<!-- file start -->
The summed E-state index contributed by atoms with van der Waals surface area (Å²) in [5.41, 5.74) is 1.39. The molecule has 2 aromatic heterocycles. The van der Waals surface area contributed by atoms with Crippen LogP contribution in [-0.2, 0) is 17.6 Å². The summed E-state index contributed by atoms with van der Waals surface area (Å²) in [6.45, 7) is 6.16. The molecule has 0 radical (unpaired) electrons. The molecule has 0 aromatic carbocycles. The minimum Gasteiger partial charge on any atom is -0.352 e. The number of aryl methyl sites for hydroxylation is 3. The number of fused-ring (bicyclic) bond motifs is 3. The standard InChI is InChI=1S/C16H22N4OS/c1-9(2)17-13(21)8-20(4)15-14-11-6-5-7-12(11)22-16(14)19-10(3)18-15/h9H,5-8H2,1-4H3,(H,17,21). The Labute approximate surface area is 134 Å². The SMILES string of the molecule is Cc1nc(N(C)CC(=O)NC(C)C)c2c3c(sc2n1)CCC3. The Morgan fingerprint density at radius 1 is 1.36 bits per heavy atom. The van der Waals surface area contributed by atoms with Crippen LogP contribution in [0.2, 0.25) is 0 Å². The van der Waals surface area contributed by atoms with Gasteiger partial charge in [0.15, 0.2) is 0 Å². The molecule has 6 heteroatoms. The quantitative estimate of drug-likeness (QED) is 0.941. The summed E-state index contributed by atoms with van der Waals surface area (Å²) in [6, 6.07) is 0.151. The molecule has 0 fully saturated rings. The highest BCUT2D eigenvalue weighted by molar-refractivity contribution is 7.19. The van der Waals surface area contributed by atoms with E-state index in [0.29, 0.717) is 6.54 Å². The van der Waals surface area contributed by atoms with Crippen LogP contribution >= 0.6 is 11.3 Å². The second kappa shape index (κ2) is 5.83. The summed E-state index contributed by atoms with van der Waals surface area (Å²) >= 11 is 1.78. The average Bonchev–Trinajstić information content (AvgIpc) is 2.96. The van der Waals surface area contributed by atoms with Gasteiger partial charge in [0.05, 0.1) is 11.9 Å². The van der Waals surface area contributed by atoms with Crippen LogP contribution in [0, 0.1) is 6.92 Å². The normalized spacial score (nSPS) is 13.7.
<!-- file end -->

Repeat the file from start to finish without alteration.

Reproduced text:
The summed E-state index contributed by atoms with van der Waals surface area (Å²) in [5.41, 5.74) is 1.39. The molecule has 2 aromatic heterocycles. The van der Waals surface area contributed by atoms with Crippen LogP contribution in [-0.2, 0) is 17.6 Å². The summed E-state index contributed by atoms with van der Waals surface area (Å²) in [6.45, 7) is 6.16. The molecule has 0 radical (unpaired) electrons. The molecule has 0 aromatic carbocycles. The minimum Gasteiger partial charge on any atom is -0.352 e. The number of aryl methyl sites for hydroxylation is 3. The number of fused-ring (bicyclic) bond motifs is 3. The standard InChI is InChI=1S/C16H22N4OS/c1-9(2)17-13(21)8-20(4)15-14-11-6-5-7-12(11)22-16(14)19-10(3)18-15/h9H,5-8H2,1-4H3,(H,17,21). The Labute approximate surface area is 134 Å². The SMILES string of the molecule is Cc1nc(N(C)CC(=O)NC(C)C)c2c3c(sc2n1)CCC3. The Morgan fingerprint density at radius 1 is 1.36 bits per heavy atom. The van der Waals surface area contributed by atoms with Crippen LogP contribution in [0.2, 0.25) is 0 Å². The van der Waals surface area contributed by atoms with Gasteiger partial charge in [0.15, 0.2) is 0 Å². The molecule has 6 heteroatoms. The quantitative estimate of drug-likeness (QED) is 0.941. The summed E-state index contributed by atoms with van der Waals surface area (Å²) in [6, 6.07) is 0.151. The molecule has 0 fully saturated rings. The highest BCUT2D eigenvalue weighted by molar-refractivity contribution is 7.19. The van der Waals surface area contributed by atoms with E-state index in [0.29, 0.717) is 6.54 Å². The van der Waals surface area contributed by atoms with Crippen LogP contribution >= 0.6 is 11.3 Å². The second kappa shape index (κ2) is 5.83. The summed E-state index contributed by atoms with van der Waals surface area (Å²) >= 11 is 1.78. The average Bonchev–Trinajstić information content (AvgIpc) is 2.96. The van der Waals surface area contributed by atoms with Gasteiger partial charge in [0.05, 0.1) is 11.9 Å². The van der Waals surface area contributed by atoms with Crippen LogP contribution in [0, 0.1) is 6.92 Å². The normalized spacial score (nSPS) is 13.7.